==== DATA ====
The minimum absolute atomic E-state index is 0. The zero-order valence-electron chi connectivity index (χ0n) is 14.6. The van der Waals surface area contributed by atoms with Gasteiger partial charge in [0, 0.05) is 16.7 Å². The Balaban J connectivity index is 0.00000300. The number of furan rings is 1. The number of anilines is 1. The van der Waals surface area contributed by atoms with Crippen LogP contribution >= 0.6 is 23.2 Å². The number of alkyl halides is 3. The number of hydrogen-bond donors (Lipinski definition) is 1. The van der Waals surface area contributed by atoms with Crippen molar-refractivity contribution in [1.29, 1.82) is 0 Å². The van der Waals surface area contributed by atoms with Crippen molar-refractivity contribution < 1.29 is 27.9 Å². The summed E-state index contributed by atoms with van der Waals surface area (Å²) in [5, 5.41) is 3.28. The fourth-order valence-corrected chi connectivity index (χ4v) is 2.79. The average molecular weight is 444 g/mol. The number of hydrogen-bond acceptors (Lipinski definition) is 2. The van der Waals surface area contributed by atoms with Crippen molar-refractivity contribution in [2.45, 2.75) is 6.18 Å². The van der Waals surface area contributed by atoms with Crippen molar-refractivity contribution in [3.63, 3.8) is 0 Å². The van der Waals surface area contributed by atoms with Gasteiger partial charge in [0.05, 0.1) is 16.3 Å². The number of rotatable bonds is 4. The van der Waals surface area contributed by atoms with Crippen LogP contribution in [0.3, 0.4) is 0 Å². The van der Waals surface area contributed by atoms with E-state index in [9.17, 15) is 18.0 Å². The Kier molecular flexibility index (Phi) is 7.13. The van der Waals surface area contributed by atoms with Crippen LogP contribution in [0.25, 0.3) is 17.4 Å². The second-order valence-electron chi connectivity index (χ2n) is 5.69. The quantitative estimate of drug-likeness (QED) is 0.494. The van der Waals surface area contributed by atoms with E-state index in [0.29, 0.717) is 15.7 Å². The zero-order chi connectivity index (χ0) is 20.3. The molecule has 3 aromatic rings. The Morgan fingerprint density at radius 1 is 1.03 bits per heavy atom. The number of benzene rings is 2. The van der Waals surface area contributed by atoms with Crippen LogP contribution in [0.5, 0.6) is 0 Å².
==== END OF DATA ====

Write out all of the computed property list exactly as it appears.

The minimum absolute atomic E-state index is 0. The zero-order valence-electron chi connectivity index (χ0n) is 14.6. The van der Waals surface area contributed by atoms with Gasteiger partial charge in [0, 0.05) is 16.7 Å². The Balaban J connectivity index is 0.00000300. The number of furan rings is 1. The number of anilines is 1. The van der Waals surface area contributed by atoms with Crippen LogP contribution >= 0.6 is 23.2 Å². The number of alkyl halides is 3. The number of hydrogen-bond donors (Lipinski definition) is 1. The van der Waals surface area contributed by atoms with Crippen molar-refractivity contribution in [1.29, 1.82) is 0 Å². The van der Waals surface area contributed by atoms with Crippen molar-refractivity contribution < 1.29 is 27.9 Å². The summed E-state index contributed by atoms with van der Waals surface area (Å²) in [5, 5.41) is 3.28. The fourth-order valence-corrected chi connectivity index (χ4v) is 2.79. The average molecular weight is 444 g/mol. The number of hydrogen-bond acceptors (Lipinski definition) is 2. The van der Waals surface area contributed by atoms with Crippen molar-refractivity contribution in [2.45, 2.75) is 6.18 Å². The van der Waals surface area contributed by atoms with Crippen molar-refractivity contribution in [3.63, 3.8) is 0 Å². The van der Waals surface area contributed by atoms with Gasteiger partial charge in [0.05, 0.1) is 16.3 Å². The number of rotatable bonds is 4. The van der Waals surface area contributed by atoms with Crippen LogP contribution in [0.3, 0.4) is 0 Å². The van der Waals surface area contributed by atoms with E-state index in [9.17, 15) is 18.0 Å². The Kier molecular flexibility index (Phi) is 7.13. The van der Waals surface area contributed by atoms with Crippen LogP contribution in [0.25, 0.3) is 17.4 Å². The second-order valence-electron chi connectivity index (χ2n) is 5.69. The quantitative estimate of drug-likeness (QED) is 0.494. The van der Waals surface area contributed by atoms with E-state index in [0.29, 0.717) is 15.7 Å². The zero-order chi connectivity index (χ0) is 20.3. The molecule has 3 aromatic rings. The Morgan fingerprint density at radius 1 is 1.03 bits per heavy atom. The number of benzene rings is 2. The van der Waals surface area contributed by atoms with Crippen LogP contribution in [0.5, 0.6) is 0 Å².